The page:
When George Steinbrenner and Fay Vincent read their agreement, they don't see the same thing.

The New York Yankees owner, who agreed last summer to give up day-to-day control of his team, twice asked for permission to become involved in negotiations with free agents. Each time, the commissioner's lawyer said no."No one in the Yankees organization has the experience I have with free agents," Steinbrenner said Tuesday in a telephone interview from his office in Tampa, Fla. "This is an extraordinary item. You only come to it once a year. This certainly qualifies."

But Vincent says contract talks are day-to-day operations, an area Steinbrenner is prohibited from involvement.

"It was discussed at the time," Vincent said from Osaka, Japan, where he is attending baseball's goodwill tour. "He asked me at the time the agreement was made and I told him he would not be involved in free agency and he understood it. I turned him down because it's clear under the agreement that he's not entitled to that privilege."

Vincent also denied Steinbrenner's request to oversee the investment of the Yankees' money in banks, saying that, too, was a day-to-day matter. Although Steinbrenner may not run the team, he and his family still control approximately 55 percent of the stock.

The requests to become involved with free agents were first made in a Sept. 5 letter from Steinbrenner to Vincent, a copy of which was obtained by The Associated Press. It was denied nine days later in a response from Thomas J. Ostertag, baseball's general counsel.

"Your recollection of the discussion of this subject . . . is completely at odds with that of the representatives of this office who were part of those discussions," Ostertag wrote.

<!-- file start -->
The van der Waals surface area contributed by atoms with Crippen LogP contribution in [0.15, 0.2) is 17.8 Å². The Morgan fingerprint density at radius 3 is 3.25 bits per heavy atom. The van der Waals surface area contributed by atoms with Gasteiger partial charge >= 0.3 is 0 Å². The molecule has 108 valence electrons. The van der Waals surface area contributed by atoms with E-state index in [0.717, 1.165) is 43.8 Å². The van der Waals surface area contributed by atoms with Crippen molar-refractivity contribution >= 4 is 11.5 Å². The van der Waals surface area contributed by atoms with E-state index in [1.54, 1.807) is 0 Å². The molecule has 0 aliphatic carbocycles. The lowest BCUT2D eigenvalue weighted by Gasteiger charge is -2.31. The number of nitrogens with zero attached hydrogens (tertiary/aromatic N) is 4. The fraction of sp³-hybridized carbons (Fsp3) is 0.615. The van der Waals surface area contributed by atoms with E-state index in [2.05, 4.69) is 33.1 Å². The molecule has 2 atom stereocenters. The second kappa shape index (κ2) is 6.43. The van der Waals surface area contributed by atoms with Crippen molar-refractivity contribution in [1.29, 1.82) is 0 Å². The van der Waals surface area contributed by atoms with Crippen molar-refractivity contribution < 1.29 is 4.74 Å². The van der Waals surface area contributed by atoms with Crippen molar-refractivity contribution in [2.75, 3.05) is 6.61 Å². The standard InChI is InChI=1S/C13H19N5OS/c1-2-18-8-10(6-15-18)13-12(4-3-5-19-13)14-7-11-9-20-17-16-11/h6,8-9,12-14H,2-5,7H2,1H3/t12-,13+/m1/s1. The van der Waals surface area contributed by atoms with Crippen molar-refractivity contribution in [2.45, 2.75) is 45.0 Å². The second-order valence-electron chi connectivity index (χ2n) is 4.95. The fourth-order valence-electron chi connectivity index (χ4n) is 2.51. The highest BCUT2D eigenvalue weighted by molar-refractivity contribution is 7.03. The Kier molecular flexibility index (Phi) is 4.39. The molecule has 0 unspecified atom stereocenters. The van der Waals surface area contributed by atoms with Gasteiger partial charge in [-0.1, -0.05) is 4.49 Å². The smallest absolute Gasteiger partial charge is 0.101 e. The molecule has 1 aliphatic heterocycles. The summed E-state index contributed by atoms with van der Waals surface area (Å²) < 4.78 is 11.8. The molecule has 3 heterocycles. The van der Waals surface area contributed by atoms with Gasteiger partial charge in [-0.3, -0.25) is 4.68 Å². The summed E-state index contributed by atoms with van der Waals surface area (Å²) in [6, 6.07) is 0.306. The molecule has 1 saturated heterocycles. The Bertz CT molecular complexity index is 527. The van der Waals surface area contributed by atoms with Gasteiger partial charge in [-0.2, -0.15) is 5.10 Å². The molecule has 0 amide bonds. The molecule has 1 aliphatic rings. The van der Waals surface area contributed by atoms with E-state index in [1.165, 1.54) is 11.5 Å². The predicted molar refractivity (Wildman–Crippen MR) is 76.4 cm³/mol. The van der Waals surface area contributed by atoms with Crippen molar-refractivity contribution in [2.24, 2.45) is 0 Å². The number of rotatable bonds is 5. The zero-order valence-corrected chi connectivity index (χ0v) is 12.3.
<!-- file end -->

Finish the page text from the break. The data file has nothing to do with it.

Steinbrenner then wrote to Ostertag saying he had always been directly involved in free agent talks and renewed his request. Ostertag turned him down again on Sept. 28, writing: "The very point of the agreement was to prohibit you from doing a whole variety of things that you did from 1973 through Aug. 20, 1990.

"Over half of that money in the team is mine and it's certainly an extraordinary financial and business affiair," Steinbrenner said Tuesday. "They are distorting the agreement. They distorted it from Day One when he (Vincent) said I was banned for life and I can't go to a ballgame without permission. Those were lies. They are reading their own interpretations, according to my attorneys."

Steinbrenner, who accepted the agreement to step back following an investigation of his relationship with gambler Howard Spira, said he was needed for contract talks because managing partner "Robert Nederlander knows nothing about free agents and (chief operating officer) Leonard Kleinman knows nothing."

"Stick and George Bradley are baseball people," Steinbrenner said, referring to general manager Gene Michael and Bradley, the team's chief contract negotiator. "They know some things, but they don't know as much as myself."

Steinbrenner said he had turned the matter over to his lawyers.

"He can't challenge it. The agreement says he has no recourse to the courts," Vincent said. "He hasn't challenged the agreement and I don't think he will."